The cryptocurrency industry has been accused of being a fraudulent industry, and to some extent, this is true. There are many scams, hacks and attacks that continue to thrive in the industry despite efforts to reduce the number of such frauds.
While some attacks are purely intended for stealing crypto assets, others are more subtle, and are aimed at stealing users of a project. Vampire attacks are an interesting class of attacks that seek to steal users from an existing project to a new one.
We discuss what vampire attacks are, and how they are in crypto, how they work, and examples of them in this guide. We’ll also mention ways by which you can prevent vampire attacks on your project if you think you’re vulnerable.
Imagine a crypto project A, that is forked to create another project B. Project B then breaks out and starts on its own, with better features and offers than project A.
Since A and B are similar in the services they offer, the users of project A start to migrate to B, resulting in A losing users. This is called a vampire attack by B on A.
More simply, it is when a project forked from another project steals users from the original project by offering better services than the ones that the first project does. It is a form of aggressive marketing or growth strategy, rather than outright theft or nefarious activities.
The new project offers better incentives or rewards to users than the original project. If successful, a vampire attack can result in a massive loss of liquidity and network effects of the affected project. In extreme cases, the old project may be completely abandoned for the new one.
Vampire attacks are more commonly found among DeFi and NFT protocols, with most top protocols having been attacked or orchestrated an attack on another project. Vampire attacks are usually distinctly different from other types of attacks. They are in reality, not attacks, but are instead competition between projects, and are legal.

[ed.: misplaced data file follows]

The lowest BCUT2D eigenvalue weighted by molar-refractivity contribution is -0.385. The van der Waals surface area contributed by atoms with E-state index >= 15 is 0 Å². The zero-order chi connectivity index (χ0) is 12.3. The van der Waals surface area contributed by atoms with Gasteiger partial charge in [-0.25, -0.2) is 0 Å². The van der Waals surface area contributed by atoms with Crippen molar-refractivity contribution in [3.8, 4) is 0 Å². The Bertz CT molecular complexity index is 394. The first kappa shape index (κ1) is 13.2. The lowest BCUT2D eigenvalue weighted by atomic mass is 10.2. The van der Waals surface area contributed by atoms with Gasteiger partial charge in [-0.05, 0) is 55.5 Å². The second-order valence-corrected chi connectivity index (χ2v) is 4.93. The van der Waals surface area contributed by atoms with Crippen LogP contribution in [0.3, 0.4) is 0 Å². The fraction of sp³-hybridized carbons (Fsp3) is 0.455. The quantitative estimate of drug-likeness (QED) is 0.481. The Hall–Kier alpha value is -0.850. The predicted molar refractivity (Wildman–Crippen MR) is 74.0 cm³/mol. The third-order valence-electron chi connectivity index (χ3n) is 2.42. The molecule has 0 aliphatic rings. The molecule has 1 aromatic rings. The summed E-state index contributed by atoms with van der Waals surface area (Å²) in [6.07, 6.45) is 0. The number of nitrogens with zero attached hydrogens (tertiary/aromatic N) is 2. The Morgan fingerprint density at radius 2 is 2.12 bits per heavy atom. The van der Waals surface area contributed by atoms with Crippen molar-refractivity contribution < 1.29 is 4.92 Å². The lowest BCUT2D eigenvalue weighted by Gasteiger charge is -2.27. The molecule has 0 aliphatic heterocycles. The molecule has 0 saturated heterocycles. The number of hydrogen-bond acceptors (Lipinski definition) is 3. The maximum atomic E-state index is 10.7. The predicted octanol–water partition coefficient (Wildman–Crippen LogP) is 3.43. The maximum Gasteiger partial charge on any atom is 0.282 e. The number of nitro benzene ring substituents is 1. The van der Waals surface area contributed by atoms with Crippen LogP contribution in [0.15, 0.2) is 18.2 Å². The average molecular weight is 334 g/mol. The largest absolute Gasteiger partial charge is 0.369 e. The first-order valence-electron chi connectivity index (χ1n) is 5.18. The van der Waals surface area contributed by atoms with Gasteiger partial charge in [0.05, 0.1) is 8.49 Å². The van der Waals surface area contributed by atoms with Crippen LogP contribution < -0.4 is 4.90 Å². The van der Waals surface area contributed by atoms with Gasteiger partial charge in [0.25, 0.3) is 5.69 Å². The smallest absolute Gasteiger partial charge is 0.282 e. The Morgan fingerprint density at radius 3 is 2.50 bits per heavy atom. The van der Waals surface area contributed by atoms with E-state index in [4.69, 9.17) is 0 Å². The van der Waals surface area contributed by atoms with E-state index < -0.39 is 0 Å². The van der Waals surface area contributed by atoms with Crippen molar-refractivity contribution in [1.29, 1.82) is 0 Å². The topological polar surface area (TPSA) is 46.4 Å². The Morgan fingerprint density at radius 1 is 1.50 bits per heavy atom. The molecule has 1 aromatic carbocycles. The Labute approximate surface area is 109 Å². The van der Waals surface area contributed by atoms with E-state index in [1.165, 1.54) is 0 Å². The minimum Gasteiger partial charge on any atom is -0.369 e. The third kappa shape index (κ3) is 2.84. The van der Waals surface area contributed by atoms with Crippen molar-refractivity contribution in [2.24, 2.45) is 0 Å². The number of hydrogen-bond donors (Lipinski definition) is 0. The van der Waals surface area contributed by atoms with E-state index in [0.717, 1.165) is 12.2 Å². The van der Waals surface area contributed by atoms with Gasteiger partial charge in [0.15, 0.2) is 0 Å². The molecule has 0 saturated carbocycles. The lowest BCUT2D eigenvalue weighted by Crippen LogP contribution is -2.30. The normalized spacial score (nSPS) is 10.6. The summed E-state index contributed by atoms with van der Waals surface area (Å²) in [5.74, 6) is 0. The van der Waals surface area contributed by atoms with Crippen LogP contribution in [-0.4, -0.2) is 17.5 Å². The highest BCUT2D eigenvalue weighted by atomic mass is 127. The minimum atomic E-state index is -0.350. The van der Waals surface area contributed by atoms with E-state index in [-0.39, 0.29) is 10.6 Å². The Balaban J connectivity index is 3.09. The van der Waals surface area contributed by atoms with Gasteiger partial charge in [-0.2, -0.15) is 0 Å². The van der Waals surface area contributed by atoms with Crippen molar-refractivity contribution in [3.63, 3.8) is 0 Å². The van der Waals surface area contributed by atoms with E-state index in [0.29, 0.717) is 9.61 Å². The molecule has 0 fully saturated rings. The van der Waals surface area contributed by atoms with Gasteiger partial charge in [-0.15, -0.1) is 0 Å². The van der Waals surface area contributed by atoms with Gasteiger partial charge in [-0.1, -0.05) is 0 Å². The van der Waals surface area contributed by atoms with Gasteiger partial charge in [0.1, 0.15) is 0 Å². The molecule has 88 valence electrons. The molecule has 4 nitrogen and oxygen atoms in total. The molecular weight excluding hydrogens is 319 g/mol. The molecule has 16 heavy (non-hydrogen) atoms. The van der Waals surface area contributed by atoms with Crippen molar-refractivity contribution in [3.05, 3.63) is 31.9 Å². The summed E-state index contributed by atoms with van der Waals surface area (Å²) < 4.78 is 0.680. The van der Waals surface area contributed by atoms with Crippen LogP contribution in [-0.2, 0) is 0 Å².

What projects are targeted by vampire attacks?
Some projects are more likely to be victims of vampire attacks than others, even though they are generally more common in decentralized application space. For example, projects that rely heavily on user adoption and liquidity are vulnerable to vampire attacks.
Examples are decentralized exchanges (DEXs), NFT marketplaces, yield farms and any other project that features liquidity pools. Generally, projects with the following features are particularly vulnerable.
High liquidity projects
High liquidity projects offer large pools of capital for the attacker, making the highly attractive to vampire attackers.
Projects with an established user base
An established userbase is a weakness that can be exploited by a vampire attacker because they can easily hijack the established community.
Projects with High fees
Projects that charge high fees can be easily ditched for a similar one that charges lower fees. They are therefore vulnerable to vampire attacks.
Poor innovation projects
A project with poor innovation can be easily replaced with a more innovative one. This makes poor innovation projects prone to vampire attacks if the attacker has a better project.
How to prevent a vampire attack
There are a few ways to prevent vampire attacks on your project. While they are not fool-proof strategies, they can significantly reduce your chances of becoming a victim.
First is the use of lock-in periods. This is a minimum period for which liquidity providers must lock their liquidity even after receiving rewards. Another method is token withdrawal restrictions, which places a restriction on how many LP tokens a user can withdraw.
You can also use decentralized autonomous organizations for voting, which allows users to make decisions on developments of the protocol. Security audits also boost users’ confidence and make them less likely to abandon the project for an unknown one. These are just a few of many ways you can prevent a vampire attack on your project.
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